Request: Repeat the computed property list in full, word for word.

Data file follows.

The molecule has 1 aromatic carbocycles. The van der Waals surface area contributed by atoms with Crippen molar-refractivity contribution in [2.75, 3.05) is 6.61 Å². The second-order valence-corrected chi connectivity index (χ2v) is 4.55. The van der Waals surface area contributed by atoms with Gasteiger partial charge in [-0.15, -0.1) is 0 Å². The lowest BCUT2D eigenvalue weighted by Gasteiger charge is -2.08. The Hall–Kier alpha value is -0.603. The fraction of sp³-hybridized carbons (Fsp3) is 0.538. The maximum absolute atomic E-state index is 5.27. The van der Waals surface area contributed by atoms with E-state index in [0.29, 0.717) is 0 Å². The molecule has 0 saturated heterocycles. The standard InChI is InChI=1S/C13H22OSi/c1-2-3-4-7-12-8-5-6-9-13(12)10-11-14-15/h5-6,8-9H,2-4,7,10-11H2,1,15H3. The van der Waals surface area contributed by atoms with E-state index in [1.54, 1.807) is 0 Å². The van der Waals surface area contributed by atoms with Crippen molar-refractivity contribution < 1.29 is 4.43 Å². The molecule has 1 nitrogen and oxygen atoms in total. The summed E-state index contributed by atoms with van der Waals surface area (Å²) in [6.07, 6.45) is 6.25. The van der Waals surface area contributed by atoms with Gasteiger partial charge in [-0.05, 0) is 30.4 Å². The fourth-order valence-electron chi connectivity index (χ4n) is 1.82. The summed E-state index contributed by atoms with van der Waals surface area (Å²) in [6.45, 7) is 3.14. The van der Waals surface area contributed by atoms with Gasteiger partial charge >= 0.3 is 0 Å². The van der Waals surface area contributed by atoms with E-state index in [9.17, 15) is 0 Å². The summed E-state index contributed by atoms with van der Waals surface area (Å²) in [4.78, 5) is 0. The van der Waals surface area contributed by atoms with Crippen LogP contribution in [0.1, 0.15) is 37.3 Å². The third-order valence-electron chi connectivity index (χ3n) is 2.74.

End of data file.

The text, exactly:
The molecule has 1 aromatic carbocycles. The van der Waals surface area contributed by atoms with Crippen molar-refractivity contribution in [2.75, 3.05) is 6.61 Å². The second-order valence-corrected chi connectivity index (χ2v) is 4.55. The van der Waals surface area contributed by atoms with Gasteiger partial charge in [-0.15, -0.1) is 0 Å². The lowest BCUT2D eigenvalue weighted by Gasteiger charge is -2.08. The Hall–Kier alpha value is -0.603. The fraction of sp³-hybridized carbons (Fsp3) is 0.538. The maximum absolute atomic E-state index is 5.27. The van der Waals surface area contributed by atoms with E-state index in [0.29, 0.717) is 0 Å². The molecule has 0 saturated heterocycles. The standard InChI is InChI=1S/C13H22OSi/c1-2-3-4-7-12-8-5-6-9-13(12)10-11-14-15/h5-6,8-9H,2-4,7,10-11H2,1,15H3. The van der Waals surface area contributed by atoms with E-state index in [1.54, 1.807) is 0 Å². The van der Waals surface area contributed by atoms with Crippen molar-refractivity contribution < 1.29 is 4.43 Å². The molecule has 1 nitrogen and oxygen atoms in total. The summed E-state index contributed by atoms with van der Waals surface area (Å²) in [6.07, 6.45) is 6.25. The van der Waals surface area contributed by atoms with Gasteiger partial charge in [-0.05, 0) is 30.4 Å². The fourth-order valence-electron chi connectivity index (χ4n) is 1.82. The summed E-state index contributed by atoms with van der Waals surface area (Å²) in [6.45, 7) is 3.14. The van der Waals surface area contributed by atoms with Gasteiger partial charge >= 0.3 is 0 Å². The van der Waals surface area contributed by atoms with E-state index in [9.17, 15) is 0 Å². The summed E-state index contributed by atoms with van der Waals surface area (Å²) in [4.78, 5) is 0. The van der Waals surface area contributed by atoms with Crippen LogP contribution in [0.1, 0.15) is 37.3 Å². The third-order valence-electron chi connectivity index (χ3n) is 2.74.